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On the manifestations of memory in visual search

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image of Spatial Vision
For more content, see Multisensory Research and Seeing and Perceiving.

Evidence is presented supporting the thesis that performance in visual search tasks is affected by the contribution of memory processes. Three levels of analysis, corresponding to the various time scales present in a typical search experiment, are discussed. Perceptual learning involves the task and stimulus specific improvement seen across blocks of training. Trial-to-trial priming has an influence which extends over 5-8 trials and lasts on the order of 30 s. Within-trial tagging prevents the re-inspection of already attended (or fixated) items. Also at the within-trial level of analysis, parallel accumulation of evidence for target presence/absence or target location inherently involves memory mechanisms. Organizing the various phenomena in this way makes it apparent that the various mechanisms may interact in a causal way. Within-trial tagging may contribute to priming which may contribute to perceptual learning. Recent proposals that visual search is memoryless (amnesic) are discussed and dismissed.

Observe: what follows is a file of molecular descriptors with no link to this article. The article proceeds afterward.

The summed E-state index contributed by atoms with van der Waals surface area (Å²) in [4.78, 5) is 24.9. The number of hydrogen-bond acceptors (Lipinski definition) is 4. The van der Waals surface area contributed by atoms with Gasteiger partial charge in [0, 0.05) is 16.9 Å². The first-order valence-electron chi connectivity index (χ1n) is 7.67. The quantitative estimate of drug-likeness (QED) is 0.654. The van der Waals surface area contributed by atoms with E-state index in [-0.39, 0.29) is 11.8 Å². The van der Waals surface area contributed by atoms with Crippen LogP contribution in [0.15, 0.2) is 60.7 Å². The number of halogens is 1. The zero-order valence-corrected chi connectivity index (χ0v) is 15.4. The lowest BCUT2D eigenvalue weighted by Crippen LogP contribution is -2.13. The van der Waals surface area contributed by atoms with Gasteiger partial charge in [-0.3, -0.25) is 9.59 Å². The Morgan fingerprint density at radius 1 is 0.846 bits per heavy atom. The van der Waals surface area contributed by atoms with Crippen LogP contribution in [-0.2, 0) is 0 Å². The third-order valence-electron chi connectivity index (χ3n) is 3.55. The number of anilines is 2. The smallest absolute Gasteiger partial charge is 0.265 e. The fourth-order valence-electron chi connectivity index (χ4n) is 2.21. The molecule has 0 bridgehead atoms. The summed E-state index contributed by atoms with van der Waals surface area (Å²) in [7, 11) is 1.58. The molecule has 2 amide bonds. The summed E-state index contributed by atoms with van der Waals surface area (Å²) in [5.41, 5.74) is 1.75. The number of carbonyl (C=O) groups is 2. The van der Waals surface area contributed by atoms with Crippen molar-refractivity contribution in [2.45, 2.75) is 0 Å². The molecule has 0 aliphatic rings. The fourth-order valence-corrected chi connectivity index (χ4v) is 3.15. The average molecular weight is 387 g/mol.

Affiliations: 1: Rotman Research Institute, Baycrest Centre of Geriatric Care, University of Toronto, Toronto, Canada; 2: Department of Psychology, Dalhousie University, Halifax, Canada


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